Benny Gantz at Rabin memorial rally: Israel will never surrender to hate

Speaking at the rally, Gantz said "Israel will never surrender to hatred. The children of Israel will not grow up in a state where some of its leaders sanctify hatred. I won't let hate win."

Blue and White leader Benny Gantz speaks at the Yitzhak Rabin memorial rally, Tel Aviv, November 2 2019 (photo credit: AVSHALOM SASSONI/MAARIV)
Blue and White leader Benny Gantz speaks at the Yitzhak Rabin memorial rally, Tel Aviv, November 2 2019
(photo credit: AVSHALOM SASSONI/MAARIV)
Thousands of Israelis packed Tel Aviv’s Rabin Square to mark 24 years since the murder of former Prime Minsiter Yitzhak Rabin, with Blue and White Chairman Benny Gantz vowing that “Israel will defeat the hate.”
"Israel will never surrender to hatred. The children of Israel will not grow up in a state where some of its leaders sanctify hatred. I won't let hate win,” Gantz said to the crowd.
Rabin Square was named in honor of the prime minister who was gunned down by Yigal Amir, a religious extremist, on November 4, 1995, after addressing a rally in support of peace efforts with the Palestinians.
In addition to Gantz, another speaker who addressed the crowd was Yaron Zilberman, the director of the recently released film “Incitement” which starred Yehuda Nahari who played the role of Amir and told The Jerusalem Post that he was “overwhelmed with emotion” to attend the rally.
The rally on Saturday evening was held under the same slogan as the one where Rabin was assassinated in 1995, “Yes to peace, no to violence.”
Crowd at Rabin Square, November 2 2019 (Photo Credit: Anna Ahronheim/Rachel Wolf)Crowd at Rabin Square, November 2 2019 (Photo Credit: Anna Ahronheim/Rachel Wolf)
"Twenty-four years ago, at the height of a limitless campaign of extremism, heinous killer Yigal Amir shot the prime minister three times in the back with the aim of murdering him," Gantz continued. "Rabin was murdered because of divisions, incitement and hate. Twenty-four years later, hatred has become a dangerous weapon again by boundless politicians."
Calling for unity, Gantz vowed that as prime minister he would stand “with the head of the opposition, together, even if we deeply disagree on many things, to give a joint message of Israeli unity and hope.”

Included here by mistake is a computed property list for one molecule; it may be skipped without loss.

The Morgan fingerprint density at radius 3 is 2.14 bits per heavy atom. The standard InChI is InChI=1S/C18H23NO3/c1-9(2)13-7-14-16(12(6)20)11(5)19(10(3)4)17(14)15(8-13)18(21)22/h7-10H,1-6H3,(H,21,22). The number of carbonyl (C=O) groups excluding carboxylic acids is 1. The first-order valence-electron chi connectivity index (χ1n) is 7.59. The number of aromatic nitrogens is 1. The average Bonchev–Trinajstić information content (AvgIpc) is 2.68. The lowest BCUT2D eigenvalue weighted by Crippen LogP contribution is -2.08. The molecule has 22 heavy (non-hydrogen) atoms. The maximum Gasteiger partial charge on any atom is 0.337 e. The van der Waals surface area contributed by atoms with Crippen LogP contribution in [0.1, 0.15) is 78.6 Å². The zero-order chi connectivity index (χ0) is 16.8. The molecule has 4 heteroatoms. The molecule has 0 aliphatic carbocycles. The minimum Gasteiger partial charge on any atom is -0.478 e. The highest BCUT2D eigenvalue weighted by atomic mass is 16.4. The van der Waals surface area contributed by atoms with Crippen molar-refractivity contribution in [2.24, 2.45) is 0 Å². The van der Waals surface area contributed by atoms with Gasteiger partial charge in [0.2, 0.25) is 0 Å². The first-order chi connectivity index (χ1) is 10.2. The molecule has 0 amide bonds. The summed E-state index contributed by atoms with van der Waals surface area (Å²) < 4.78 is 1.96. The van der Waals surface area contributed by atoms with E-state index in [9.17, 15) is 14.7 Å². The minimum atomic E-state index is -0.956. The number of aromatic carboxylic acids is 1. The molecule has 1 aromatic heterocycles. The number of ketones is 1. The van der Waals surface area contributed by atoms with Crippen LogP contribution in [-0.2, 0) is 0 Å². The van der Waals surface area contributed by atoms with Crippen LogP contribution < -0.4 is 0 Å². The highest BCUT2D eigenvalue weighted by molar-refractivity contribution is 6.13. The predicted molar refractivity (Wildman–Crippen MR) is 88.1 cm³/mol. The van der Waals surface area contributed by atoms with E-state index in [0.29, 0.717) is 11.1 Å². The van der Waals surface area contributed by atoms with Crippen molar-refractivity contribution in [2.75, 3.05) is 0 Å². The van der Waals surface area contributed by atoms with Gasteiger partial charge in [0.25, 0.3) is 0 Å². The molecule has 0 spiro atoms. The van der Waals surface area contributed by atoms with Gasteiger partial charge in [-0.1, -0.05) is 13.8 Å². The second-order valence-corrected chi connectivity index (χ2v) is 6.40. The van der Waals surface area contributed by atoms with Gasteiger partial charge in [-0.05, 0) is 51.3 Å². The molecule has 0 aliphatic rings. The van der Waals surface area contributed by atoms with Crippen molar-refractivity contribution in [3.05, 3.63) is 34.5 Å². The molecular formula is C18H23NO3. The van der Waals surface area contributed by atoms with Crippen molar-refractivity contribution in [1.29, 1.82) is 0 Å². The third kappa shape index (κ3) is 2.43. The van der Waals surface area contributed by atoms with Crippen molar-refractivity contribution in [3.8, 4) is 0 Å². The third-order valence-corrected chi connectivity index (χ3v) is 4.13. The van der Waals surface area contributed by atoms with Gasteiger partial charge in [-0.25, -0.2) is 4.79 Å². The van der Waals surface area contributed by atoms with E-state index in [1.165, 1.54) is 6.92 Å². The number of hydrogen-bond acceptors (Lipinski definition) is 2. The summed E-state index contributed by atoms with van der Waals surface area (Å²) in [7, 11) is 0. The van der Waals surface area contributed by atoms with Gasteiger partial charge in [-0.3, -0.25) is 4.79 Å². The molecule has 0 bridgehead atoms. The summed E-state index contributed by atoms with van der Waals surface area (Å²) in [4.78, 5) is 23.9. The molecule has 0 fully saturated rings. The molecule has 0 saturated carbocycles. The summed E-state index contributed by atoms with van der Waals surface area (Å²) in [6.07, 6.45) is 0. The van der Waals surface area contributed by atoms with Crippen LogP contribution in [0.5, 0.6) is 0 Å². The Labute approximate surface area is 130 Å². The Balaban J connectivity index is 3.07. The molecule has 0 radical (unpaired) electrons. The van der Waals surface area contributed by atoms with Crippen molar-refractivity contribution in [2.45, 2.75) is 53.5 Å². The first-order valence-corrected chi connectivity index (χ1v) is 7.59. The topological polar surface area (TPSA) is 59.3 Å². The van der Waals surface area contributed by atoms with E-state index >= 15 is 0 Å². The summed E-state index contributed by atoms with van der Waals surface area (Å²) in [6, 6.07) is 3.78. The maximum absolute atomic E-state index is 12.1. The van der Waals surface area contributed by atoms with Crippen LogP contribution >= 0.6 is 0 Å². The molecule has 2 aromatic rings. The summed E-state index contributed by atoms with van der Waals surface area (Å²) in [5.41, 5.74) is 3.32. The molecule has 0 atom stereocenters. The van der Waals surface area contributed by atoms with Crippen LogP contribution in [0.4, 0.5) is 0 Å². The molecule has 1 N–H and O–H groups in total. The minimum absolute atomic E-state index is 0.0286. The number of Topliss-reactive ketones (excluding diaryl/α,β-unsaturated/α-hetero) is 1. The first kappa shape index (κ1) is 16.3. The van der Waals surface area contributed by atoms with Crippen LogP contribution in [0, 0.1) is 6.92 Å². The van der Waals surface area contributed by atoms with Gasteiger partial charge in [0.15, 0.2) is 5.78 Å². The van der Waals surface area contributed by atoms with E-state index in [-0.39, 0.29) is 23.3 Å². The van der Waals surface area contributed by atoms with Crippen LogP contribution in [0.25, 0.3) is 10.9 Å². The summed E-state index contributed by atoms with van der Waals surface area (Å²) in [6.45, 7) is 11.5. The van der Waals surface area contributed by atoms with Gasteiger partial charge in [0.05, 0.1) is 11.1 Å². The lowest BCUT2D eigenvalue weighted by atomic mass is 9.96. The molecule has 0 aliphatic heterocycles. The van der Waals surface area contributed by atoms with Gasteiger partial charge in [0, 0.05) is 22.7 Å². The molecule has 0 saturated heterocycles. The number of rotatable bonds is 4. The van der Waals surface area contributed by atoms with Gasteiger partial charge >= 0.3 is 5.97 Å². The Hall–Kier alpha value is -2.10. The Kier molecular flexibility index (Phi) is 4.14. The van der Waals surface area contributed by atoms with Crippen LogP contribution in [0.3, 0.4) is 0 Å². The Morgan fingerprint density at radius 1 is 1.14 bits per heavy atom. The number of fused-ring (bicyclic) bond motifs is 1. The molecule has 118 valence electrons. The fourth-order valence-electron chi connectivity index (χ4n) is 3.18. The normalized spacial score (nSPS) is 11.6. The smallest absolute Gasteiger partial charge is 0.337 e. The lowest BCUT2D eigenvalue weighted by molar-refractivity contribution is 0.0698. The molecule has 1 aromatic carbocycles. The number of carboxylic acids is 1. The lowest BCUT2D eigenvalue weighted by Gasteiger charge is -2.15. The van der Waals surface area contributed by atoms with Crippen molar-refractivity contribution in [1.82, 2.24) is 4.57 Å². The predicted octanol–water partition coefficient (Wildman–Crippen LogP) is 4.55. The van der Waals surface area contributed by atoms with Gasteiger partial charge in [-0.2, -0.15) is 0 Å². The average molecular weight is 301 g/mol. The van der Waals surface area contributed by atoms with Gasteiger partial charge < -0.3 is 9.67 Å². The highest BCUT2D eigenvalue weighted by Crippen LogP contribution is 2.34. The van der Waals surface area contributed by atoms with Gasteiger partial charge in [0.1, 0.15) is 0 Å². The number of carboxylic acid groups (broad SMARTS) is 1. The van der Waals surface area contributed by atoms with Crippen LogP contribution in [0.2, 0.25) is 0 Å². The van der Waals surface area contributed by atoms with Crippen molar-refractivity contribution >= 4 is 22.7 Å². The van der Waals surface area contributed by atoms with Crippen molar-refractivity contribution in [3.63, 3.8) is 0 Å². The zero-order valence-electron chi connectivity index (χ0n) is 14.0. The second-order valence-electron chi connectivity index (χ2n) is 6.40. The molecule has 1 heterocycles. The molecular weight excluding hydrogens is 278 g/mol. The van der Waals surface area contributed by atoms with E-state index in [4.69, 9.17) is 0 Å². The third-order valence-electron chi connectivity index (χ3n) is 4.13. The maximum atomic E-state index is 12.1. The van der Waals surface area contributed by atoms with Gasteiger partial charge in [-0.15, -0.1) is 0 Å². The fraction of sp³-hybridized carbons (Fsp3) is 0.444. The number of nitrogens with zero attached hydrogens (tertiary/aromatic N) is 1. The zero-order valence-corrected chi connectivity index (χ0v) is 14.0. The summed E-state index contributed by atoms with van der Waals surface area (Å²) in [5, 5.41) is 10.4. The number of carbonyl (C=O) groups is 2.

“Ten days ago, I received the mandate to form a government. A government that represents all segments of this nation, those who voted for me and those who did not. A government of unity and of reconciliation,” he said. “A liberal unity government that accepts each and every person both as individuals and as part of a group. I am determined to form a government of internal acceptance among the factions. I am making every effort to reach out to all party leaders with one clear message: Israel is bigger and more important than any one leader.”
But after two elections in a single year filled with political messaging one cannot blame Israelis for feeling a certain amount of fatigue even surrounding this anniversary. While the square was full, it was not packed by any means, there was plenty of room to move about and breathe and text messages were sent with ease.
Revital Gantz at the rally for Yitzhak Rabin, November 2 2019 (Photo Credit: Anna Ahronheim/Rachel Wolf)Revital Gantz at the rally for Yitzhak Rabin, November 2 2019 (Photo Credit: Anna Ahronheim/Rachel Wolf)
Looking out at the crowd one thing was obvious, the lack of diversity. It was a sea of left-of-center Ashkenazim. It was evident not just in their faces, but in their signs that read “We demand peace from the government now!”
Many families came to the event with their children, including Geva and Yaakobi from Ein Shemen and Kfar Saba, who were there with three generations of their family: their parents, themselves and their children.
“We are here because we have to remember Rabin, even after 24 years,” Geva said, adding that “we have to come, especially with the kids. To pass on the message against hate and what happened here, and that we have hope for peace. We still hope to follow Rabin’s peace.”
Yaakobi said it was a family tradition to come to the rally.
“We are here every year – the same towel and cookies and coffee,” Yaakobi said. “It’s a tradition; we always come.”
But even though they hope to follow in Rabin’s footsteps toward peace, “right now it’s hard,” Yaakobi said. “I don’t think we don’t have anyone to make peace with. When we have peace, everyone knows how it will look, [but] today we have to make sure we act now by not putting up obstacles, so that one day we can have peace.”
Geva and Yaakobi with their family at the Yitzhak Rabin rally, November 2, 2019 (Photo Credit: Anna Ahronheim/Rachel Wolf)Geva and Yaakobi with their family at the Yitzhak Rabin rally, November 2, 2019 (Photo Credit: Anna Ahronheim/Rachel Wolf)